On Monday, March 6, students majoring and minoring in Quantitative Social Science (QSS) presented posters from research projects carried out in QSS 82. In Winter 2023, this project course was taught by Senior Lecture Robert Cooper and Lecturer Peter DeWan. There were 42 posters across the three sections of QSS 82 taught by Professors Cooper and DeWan.
The recent QSS 82 poster session provides a venue for the public presentation of capstone research projects carried out by graduating QSS students. These projects represent independent research efforts implemented under professorial guidance, and the posters QSS students presented in March 2023 summarize, visualize, and communicate the findings of many quantitative research endeavors.
This March, QSS 82 research projects had subjects ranging from the economic effects of airport hubs, predicting trends in user-created Spotify playlists, the power of Pre-K, and how remote work affects local economies.
According to Professor DeWan, "We had a wide variety of topics this year. One student, who had been working on a childhood program in Peru, determined that the switch to virtual during the pandemic did not materially reduce the program's effectiveness. Another showed that in-group religious bias by judges in India was affected by recent events of civil unrest. The switch from regression-based models to machine-learning models that is apparent all over industry is also reflected in my students' work, with an increasing number pursuing research using machine learning models and exploring the cutting edge of theory in that area."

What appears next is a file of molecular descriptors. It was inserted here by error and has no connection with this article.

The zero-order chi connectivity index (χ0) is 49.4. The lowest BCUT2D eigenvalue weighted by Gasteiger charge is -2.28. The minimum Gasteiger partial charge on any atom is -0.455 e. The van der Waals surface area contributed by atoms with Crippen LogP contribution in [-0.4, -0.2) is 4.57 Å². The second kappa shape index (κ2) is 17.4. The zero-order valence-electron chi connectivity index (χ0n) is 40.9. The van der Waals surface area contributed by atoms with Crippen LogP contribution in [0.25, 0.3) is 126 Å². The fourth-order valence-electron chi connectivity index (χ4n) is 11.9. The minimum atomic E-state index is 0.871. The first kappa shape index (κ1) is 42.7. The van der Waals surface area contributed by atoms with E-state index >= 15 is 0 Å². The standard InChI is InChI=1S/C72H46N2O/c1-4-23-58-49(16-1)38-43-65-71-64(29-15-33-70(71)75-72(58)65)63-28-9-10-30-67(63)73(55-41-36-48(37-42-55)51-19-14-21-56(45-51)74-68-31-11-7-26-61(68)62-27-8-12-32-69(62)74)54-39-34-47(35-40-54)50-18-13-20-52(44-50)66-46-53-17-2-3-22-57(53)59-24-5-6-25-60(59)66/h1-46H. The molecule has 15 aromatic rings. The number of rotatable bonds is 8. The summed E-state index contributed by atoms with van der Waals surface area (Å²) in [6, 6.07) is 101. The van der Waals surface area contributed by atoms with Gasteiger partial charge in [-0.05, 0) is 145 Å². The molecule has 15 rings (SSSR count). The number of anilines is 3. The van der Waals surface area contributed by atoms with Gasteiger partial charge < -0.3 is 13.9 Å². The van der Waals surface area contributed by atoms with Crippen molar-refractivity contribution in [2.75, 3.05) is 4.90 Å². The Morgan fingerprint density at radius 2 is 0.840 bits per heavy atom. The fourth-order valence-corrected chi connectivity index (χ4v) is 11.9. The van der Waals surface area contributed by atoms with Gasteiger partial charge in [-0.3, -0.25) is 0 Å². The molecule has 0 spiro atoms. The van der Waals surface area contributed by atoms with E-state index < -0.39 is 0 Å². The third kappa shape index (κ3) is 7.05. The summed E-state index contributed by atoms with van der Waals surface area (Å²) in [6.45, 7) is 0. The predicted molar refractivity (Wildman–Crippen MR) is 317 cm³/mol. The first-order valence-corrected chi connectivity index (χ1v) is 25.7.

Professor Cooper wrote, "At the beginning of the quarter, students have the opportunity to develop their own research question. Students are encouraged to research whatever topic motivates them, assuming data are available. Students in QSS 82 have weekly checkpoints, but much of their work is self-directed. The most challenging part of each project is deciding how to best answer its research question. After many meetings, we make decisions about the best path forward. In meetings, the back and forth is usually collaborative, because the student usually knows a great deal about their topic, while I provide knowledge about the class of methods most appropriately used to answer the question. This year, topics ranged from racial and ethnic differences in postpartum hemorrhages to the effects of distant sea surface temperatures on quality surfing days, and from the effects of quality passes in hockey to the impact of artificial intelligence on the opening moves chosen by intermediate chess players."